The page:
Can You Really Use Lemon Juice To Get Rid Of Tough Countertop Stains?

Spills happen, and if you don't clean them up in time, they can cause marks and stains. While you may have heard that lemon juice is a good way to banish blemishes from your kitchen countertops, you should be wary. The truth is that lemon juice can actually damage countertops crafted from natural stone such as granite, marble, or quartz. You may prefer using natural ingredients over chemical cleaners for environmental reasons, or because you have a lot of allergies, but it's best to skip this particular ingredient.

The way lemon juice is supposed to work as a cleaner is that the acid from the lemon will break down the stain, allowing you to wipe it away. However, the reality is that this is one hack you shouldn't try. Limestone and marble are particularly prone to being damaged by acid, whereas the risk for granite is a little less. Still, any natural stone countertop will be expensive to repair if the lemon juice causes damage or discoloration, not to mention that it may not even remove the mark.

Steer clear of this natural cleaning ingredient if you have natural stone countertops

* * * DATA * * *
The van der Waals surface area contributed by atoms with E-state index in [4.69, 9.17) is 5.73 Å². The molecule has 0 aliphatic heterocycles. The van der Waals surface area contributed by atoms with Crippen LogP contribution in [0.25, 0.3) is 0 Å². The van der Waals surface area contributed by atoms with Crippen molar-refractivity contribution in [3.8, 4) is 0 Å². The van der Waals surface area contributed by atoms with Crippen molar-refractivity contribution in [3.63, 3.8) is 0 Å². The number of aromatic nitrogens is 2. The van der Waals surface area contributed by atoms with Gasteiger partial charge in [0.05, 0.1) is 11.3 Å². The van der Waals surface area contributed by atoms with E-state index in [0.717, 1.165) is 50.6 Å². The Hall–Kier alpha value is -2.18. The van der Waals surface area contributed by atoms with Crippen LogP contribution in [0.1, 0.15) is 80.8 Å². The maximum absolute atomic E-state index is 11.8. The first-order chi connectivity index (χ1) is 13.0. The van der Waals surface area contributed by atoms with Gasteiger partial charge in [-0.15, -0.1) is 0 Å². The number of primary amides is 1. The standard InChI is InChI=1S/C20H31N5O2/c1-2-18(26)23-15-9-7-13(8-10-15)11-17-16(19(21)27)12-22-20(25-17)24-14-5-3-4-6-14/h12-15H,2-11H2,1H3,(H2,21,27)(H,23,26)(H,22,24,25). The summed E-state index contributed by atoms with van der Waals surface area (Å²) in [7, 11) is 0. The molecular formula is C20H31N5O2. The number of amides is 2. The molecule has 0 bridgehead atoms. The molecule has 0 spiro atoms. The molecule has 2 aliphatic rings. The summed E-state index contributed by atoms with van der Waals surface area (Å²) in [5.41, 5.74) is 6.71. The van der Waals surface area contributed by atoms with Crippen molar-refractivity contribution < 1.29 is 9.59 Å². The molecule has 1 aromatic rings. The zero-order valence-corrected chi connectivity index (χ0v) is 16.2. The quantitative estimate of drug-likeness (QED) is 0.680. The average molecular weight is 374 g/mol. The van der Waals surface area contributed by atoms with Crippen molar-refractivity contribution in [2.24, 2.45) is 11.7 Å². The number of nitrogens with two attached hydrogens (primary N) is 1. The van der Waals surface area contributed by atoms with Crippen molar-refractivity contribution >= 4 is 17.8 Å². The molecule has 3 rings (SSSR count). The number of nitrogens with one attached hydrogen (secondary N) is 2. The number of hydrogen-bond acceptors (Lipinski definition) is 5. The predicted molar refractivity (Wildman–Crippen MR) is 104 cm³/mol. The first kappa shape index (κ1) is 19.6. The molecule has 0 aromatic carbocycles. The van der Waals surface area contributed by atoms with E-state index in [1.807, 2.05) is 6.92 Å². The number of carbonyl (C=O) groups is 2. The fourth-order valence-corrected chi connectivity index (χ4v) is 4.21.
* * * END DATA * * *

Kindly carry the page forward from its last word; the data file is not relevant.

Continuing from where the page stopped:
Natural stone countertops are often sealed for extra protection. If you attempt to clean away a stain with lemon juice, the acid found within the lemon has the potential to break this seal. Once broken or affected in any way, the seal can no longer adequately protect the stone beneath, which can then lead to major damage. Even if the amount of lemon juice used is minimal, you could still have caused some invisible issues.

The high acidity of lemon juice can make your countertops discolored, too. Even if only one part is affected, it will be very difficult to replace this area if it does show signs of discoloration. Lemon juice additionally contains calcite, which can cause irreversible damage both on and under the surface of your countertops. Though you may not want to use chemical cleaners to get rid of marks and stains on your countertops, there are better alternatives to using lemon juice.

Make marks vanish with this alternative method

The next time you see a mark on your countertop, try the following stain removal method instead of reaching for a lemon. Grab some baking soda and mix it with water until a paste is formed. Using a soft sponge (stay away from hard bristles or sponges as they can scratch the surface), apply the paste carefully to the mark. Work it in with another clean cloth, preferably microfiber, and then remove all residue with a damp cloth — be careful not to oversaturate the cloth with water, as this could then cause water stains if the excess is absorbed by the stone.

If the stain persists, don't start scrubbing harder, or trying a rougher sponge/cloth. Simply make the above paste but leave it for a few hours or even overnight for it to work its magic. Just make sure you have removed it all when time's up. Finish by wiping with a clean soft cloth for a gleaming surface.